Thursday, February 10, 2011

Clinton-era mythbusting

One of the great myths that has taken hold in American politics is the idea that President Clinton's 1993 tax increase resulted in the elimination of the federal deficit. This is false. Eliminating the deficit wasn't even Clinton's goal, and I distinctly remember seeing charts from the administration at the time that predicted the deficit would shrink for a few years before starting to rise once again. While I have never been able to find these charts, Dan Mitchell provides the following 1995 projection from the Office of Management and Budget, the White House office that oversees the budget:

In other words, not only did the OMB not project a budget surplus in the years ahead, it predicted the deficit to slowly expand even with the tax increases in place. Mitchell notes that the main reason why the deficit was eliminated was not the tax hike, but relative spending restraint:
The Historical Tables on OMB's website reveal that good budget numbers were the result of genuine fiscal restraint. Total government spending increased by an average of just 2.9 percent over a four-year period in the mid-1990s. This is the reason why projections of $200 billion-plus deficits turned into the reality of big budget surpluses...Not only was there spending restraint, but Congress and the White House agreed on a fairly substantial tax cut in 1997.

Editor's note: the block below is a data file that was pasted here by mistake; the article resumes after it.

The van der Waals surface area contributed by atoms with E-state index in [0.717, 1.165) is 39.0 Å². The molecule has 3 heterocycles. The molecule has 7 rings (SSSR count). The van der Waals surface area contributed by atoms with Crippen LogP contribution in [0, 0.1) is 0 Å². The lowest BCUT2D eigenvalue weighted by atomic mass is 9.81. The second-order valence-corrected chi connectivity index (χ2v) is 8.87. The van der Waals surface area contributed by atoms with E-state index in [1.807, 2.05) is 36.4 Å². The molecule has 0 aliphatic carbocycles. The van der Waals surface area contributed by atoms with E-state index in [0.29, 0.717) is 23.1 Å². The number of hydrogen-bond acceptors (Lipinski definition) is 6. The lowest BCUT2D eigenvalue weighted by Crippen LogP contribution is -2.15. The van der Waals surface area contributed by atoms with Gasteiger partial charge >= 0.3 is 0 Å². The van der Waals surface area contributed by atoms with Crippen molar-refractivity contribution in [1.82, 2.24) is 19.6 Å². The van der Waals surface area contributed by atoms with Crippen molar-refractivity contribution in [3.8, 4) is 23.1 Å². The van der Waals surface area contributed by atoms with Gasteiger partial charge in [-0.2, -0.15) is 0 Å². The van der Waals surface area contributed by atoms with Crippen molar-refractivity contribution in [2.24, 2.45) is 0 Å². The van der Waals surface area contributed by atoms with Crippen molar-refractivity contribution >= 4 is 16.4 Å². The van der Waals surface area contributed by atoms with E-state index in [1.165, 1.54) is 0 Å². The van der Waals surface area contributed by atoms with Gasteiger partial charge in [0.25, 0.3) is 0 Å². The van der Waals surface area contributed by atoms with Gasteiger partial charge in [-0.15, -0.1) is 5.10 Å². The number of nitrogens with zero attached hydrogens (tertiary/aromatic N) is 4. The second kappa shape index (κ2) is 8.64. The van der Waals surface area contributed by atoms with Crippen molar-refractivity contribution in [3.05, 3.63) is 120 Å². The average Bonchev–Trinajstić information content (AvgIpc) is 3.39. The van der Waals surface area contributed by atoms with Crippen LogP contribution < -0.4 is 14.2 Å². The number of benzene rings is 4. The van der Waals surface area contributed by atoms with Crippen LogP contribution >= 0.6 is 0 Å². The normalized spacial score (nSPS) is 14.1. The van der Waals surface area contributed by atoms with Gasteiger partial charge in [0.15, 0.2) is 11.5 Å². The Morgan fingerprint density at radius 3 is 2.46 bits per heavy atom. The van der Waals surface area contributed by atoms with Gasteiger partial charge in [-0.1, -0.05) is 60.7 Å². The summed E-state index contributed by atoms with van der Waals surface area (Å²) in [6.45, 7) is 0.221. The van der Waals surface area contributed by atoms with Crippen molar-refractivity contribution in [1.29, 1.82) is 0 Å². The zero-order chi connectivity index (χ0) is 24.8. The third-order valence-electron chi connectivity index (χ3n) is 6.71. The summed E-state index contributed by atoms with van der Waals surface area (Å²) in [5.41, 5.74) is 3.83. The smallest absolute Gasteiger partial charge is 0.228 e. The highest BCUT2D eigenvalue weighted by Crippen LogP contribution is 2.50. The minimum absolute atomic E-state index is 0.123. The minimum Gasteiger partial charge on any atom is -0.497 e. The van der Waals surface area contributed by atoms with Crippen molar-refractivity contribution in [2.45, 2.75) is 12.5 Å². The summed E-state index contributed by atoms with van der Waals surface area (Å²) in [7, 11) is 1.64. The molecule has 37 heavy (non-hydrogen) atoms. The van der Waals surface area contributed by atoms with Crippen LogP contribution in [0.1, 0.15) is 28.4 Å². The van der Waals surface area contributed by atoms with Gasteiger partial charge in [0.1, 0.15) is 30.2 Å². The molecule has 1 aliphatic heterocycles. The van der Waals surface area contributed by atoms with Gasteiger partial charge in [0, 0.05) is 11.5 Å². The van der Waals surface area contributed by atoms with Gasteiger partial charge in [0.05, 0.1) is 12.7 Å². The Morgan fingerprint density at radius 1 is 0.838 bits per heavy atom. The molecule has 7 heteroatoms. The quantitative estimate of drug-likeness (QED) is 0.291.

In addition, it has to be pointed out that a rip-roaring economy played a significant role, providing an unexpected big boost to revenue. That said, this still illustrates at least two key lessons: good things happen when the government exercises even a modicum of fiscal restraint and always take long-term CBO/OMB projections with several grains of salt.

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